|Mesoamerica - General|
|2009 Tiwanaku: Papers from the 2005 Mayer Center Symposium at the Denver Art Museum Edited by Margaret Young-Sanchez|
As noted in the title, this collection of eleven essays resulted from a symposium held at the Denver Art Museum . It is one of a series of titles from the museum on topics of interest to scholars of the ancient Americas. This particular work focuses on Tiwanaku, the Pre-Columbian city-state located to the south of Lake Titicaca, and the culture which spread from it. Moreover, most of the essays deal with cultural exchanges and interconnections with the Wari and Inca cultures. All too often over shadowed by the Inca, Tiwanaku remains and powerful influence in the South Andes even to this day.
Alexei Vranich explores the development of the center of Tiwanaku and its role as a ritual place. Georgia de Havenon studies the enduring power of the so-called “Gateway to the Sun,” the most distinctive structural – sculptural artifact of the site. Leonardo Benitez explores the relationship between Tiwanaku and the sun, both in its mythology as well as in calendrical systems. Following on this theme R. T. Zuidma also focuses on the relationship between iconography and the calendar. Christine Clados presents an essay looking at new interpretations of the Tiwanaku iconography. Issues of iconography also form the core of the essay by William J. Conklin as he looks at Tiwanaku art. Krzystof Makowski Hanula explores the relationship between rulership and religious ideology in prehistoric Tiwanaku. William Isbell and Patricia Knobloch propose that the iconography of Tiwanaku and surrounding regions be considered by the more general and encompassing term of Southern Andean Iconographic Series (SAIS). Patrick Ryan Williams explores the articistic environment of Tiwanaku and Wari borderlands. Susan E. Bergh looks at birds and camelids in some Wari tapestry tunics. Lastly, John Hoopes studies the architecture of creation as part of a cultural continuum from Tiwanaku to Machu Picchu.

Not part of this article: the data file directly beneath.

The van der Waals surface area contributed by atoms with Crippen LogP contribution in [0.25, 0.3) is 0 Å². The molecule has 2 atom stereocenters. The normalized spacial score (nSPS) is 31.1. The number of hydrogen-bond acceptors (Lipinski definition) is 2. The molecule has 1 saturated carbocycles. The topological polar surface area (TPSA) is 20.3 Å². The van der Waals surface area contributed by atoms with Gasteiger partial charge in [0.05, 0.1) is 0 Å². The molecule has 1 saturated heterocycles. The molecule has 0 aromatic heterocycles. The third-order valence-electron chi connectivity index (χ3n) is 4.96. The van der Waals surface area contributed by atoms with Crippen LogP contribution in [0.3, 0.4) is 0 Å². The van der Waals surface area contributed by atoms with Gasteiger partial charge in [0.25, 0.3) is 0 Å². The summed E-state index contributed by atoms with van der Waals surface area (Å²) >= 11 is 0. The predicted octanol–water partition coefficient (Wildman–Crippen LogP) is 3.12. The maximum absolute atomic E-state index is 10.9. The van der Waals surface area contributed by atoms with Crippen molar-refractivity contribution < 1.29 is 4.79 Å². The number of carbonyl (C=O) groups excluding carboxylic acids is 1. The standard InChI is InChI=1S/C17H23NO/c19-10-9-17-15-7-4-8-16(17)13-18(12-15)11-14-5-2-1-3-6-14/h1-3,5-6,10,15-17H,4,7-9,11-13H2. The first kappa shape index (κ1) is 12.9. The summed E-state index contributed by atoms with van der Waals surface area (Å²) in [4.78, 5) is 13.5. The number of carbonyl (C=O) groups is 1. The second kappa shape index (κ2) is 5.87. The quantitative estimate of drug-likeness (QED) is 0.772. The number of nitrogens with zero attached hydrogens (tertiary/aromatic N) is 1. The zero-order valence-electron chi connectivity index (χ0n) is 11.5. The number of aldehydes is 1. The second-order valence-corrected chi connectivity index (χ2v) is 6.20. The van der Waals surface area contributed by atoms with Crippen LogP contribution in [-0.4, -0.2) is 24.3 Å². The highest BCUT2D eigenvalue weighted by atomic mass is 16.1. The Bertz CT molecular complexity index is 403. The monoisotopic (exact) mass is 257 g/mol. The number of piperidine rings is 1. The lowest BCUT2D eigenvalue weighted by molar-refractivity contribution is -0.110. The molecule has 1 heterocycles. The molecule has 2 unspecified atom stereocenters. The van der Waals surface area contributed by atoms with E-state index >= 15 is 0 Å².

This is an excellent collection of essays which goes far in expanding our knowledge of this lesser known civilization. The book is profusely illustrated and is a welcome addition to any library.
|Publication Data: Denver, CO: Denver Art Museum, 2009. Distributed by the University of Oklahoma Press. Pp. 264, illustrations, references. $45 paperbound.|
|2004 Mesoamerican Archaeology: Theory and Practice by Julia A. Hendon and Rosemary A. Joyce|
|Mesoamerican Archaeology; Theory and Practice is one of the latest in a long line of books designed as texts for university undergraduate classes in Mesoamerican archaeology. It is the initial volume in Blackwell Studies in Global Archaeology, a new series of textbooks on the archaeology of the world’s major regions. Series editors Lynn Meskell and Rosemary A. Joyce have established a high goal for the entire effort, and one by which the first book should be measured. Click to view the entire review|
|2009 The Sun God and the Savior: The Christianization of the Nahua and the Totonac in the Sierra Norte de Puebla, Mexico by Guy Stresser-Péan|
Guy Stresser-Péan has spent decades studying the rituals and beliefs of the inhabitants of the Sierra Norte of the State of Puebla in Mexico. The fruit of this long field research, complimented by extensive archival investigation, is this impressive study. The scope of his research is profound. He looks at the nearly five hundred year process of evangelization, beginning with the arrival of the Spanish in the sixteenth century and continuing up to the present day. Stresser-Péan demonstrates that the religious belief system of the Nahua and Totonacs of the region are not fully native nor fully Christian, but rather a delicate syncretism between the two.